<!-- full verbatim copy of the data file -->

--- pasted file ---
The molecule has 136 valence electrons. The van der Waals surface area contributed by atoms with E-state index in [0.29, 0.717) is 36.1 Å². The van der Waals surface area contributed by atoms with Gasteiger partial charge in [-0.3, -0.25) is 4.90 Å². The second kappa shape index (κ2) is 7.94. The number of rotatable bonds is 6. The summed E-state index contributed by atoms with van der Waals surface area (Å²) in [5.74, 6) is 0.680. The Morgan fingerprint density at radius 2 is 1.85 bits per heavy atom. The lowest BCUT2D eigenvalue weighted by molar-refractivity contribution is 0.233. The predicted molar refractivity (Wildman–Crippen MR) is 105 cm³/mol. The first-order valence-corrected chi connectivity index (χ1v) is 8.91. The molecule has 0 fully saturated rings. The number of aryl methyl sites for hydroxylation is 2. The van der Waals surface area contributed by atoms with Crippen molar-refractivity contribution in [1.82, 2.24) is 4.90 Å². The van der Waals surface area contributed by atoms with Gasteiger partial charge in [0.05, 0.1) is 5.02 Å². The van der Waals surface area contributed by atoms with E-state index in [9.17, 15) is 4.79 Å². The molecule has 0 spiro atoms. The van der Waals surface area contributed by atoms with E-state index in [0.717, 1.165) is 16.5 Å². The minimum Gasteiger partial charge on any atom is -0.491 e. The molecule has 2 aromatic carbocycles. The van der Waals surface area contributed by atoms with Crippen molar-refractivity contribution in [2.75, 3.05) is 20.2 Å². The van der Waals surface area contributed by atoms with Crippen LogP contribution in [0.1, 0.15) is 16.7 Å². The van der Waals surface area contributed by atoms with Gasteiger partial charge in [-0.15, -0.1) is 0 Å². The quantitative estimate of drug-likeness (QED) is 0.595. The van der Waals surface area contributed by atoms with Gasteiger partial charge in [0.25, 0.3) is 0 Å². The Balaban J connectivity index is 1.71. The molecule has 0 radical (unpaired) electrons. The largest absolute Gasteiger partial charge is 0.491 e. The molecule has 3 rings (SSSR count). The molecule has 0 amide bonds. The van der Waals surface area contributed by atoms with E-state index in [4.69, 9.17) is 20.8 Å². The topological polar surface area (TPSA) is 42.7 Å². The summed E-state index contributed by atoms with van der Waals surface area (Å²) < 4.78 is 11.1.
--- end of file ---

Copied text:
The molecule has 136 valence electrons. The van der Waals surface area contributed by atoms with E-state index in [0.29, 0.717) is 36.1 Å². The van der Waals surface area contributed by atoms with Gasteiger partial charge in [-0.3, -0.25) is 4.90 Å². The second kappa shape index (κ2) is 7.94. The number of rotatable bonds is 6. The summed E-state index contributed by atoms with van der Waals surface area (Å²) in [5.74, 6) is 0.680. The Morgan fingerprint density at radius 2 is 1.85 bits per heavy atom. The lowest BCUT2D eigenvalue weighted by molar-refractivity contribution is 0.233. The predicted molar refractivity (Wildman–Crippen MR) is 105 cm³/mol. The first-order valence-corrected chi connectivity index (χ1v) is 8.91. The molecule has 0 fully saturated rings. The number of aryl methyl sites for hydroxylation is 2. The van der Waals surface area contributed by atoms with Crippen molar-refractivity contribution in [1.82, 2.24) is 4.90 Å². The van der Waals surface area contributed by atoms with Gasteiger partial charge in [0.05, 0.1) is 5.02 Å². The van der Waals surface area contributed by atoms with E-state index in [9.17, 15) is 4.79 Å². The molecule has 0 spiro atoms. The van der Waals surface area contributed by atoms with E-state index in [0.717, 1.165) is 16.5 Å². The minimum Gasteiger partial charge on any atom is -0.491 e. The molecule has 2 aromatic carbocycles. The van der Waals surface area contributed by atoms with Crippen molar-refractivity contribution in [2.75, 3.05) is 20.2 Å². The van der Waals surface area contributed by atoms with Crippen LogP contribution in [0.1, 0.15) is 16.7 Å². The van der Waals surface area contributed by atoms with Gasteiger partial charge in [-0.15, -0.1) is 0 Å². The quantitative estimate of drug-likeness (QED) is 0.595. The van der Waals surface area contributed by atoms with Gasteiger partial charge in [0.25, 0.3) is 0 Å². The Balaban J connectivity index is 1.71. The molecule has 0 radical (unpaired) electrons. The largest absolute Gasteiger partial charge is 0.491 e. The molecule has 3 rings (SSSR count). The molecule has 0 amide bonds. The van der Waals surface area contributed by atoms with E-state index in [4.69, 9.17) is 20.8 Å². The topological polar surface area (TPSA) is 42.7 Å². The summed E-state index contributed by atoms with van der Waals surface area (Å²) < 4.78 is 11.1.